First 2000 year long temperature reconstructions for individual continents

From the Archaeology News Network:

Past climate change varied remarkably between regions. This is demonstrated in a new study coordinated by the international Past Global Changes (PAGES) project, which reconstructed temperature over the past 1000 to 2000 years.

First 2000-year-long temperature reconstructions for individual continents

During the Little Ice Age between about AD 1250 and 1860 several cold relapses occurred, which stimulated artists to paint winter landscapes. The reproduced example was painted in 1601 by Pieter Brueghel the Younger, based on an older work by his father painted 1565 [Credit: Photo: S.U. Nussbaumer]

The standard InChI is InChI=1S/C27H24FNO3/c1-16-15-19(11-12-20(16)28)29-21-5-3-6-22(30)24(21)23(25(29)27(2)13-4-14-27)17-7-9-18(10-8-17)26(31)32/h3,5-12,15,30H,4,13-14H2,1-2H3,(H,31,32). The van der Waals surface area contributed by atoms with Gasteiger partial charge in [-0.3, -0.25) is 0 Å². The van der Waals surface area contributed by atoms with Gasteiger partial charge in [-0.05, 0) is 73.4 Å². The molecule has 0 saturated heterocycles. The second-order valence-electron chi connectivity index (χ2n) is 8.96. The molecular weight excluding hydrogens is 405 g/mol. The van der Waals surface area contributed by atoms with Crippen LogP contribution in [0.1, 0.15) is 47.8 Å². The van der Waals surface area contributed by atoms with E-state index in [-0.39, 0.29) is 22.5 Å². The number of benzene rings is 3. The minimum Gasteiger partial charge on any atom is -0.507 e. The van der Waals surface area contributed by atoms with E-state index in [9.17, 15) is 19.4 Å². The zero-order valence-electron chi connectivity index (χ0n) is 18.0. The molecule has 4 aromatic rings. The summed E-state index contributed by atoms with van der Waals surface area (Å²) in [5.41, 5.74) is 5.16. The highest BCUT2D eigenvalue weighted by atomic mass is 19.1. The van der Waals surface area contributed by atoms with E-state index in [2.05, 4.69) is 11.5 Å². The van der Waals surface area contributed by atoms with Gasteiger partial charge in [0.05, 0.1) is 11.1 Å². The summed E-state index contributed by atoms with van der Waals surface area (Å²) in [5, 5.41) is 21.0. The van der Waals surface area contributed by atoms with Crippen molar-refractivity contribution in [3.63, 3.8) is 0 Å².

It is the first comprehensive temperature reconstruction on a continental scale. One of its main findings is that a general cooling trend, caused by different factors (e.g. orbital-driven insolation and changes in solar and volcanic activity), was ubiquitous across all continental-scale regions and was reversed by a distinct warm trend beginning at the end of the 19th century.

The scale of this project is impressive. Some 80 researchers from all over the world collaborated on the study, which has just been published in the scientific journal Nature Geoscience. In one of the widest-ranging efforts yet undertaken to reconstruct climate across the globe, the international author team evaluated data from all continents to track the evolution of temperatures over the past one to two millennia.



About George Crawford

archaeologist, archer, primitive technologist, and wannabee musician ... mostly
This entry was posted in anthropology, Archaeology, climate change, Climate Studies, weather and tagged , , , , . Bookmark the permalink.

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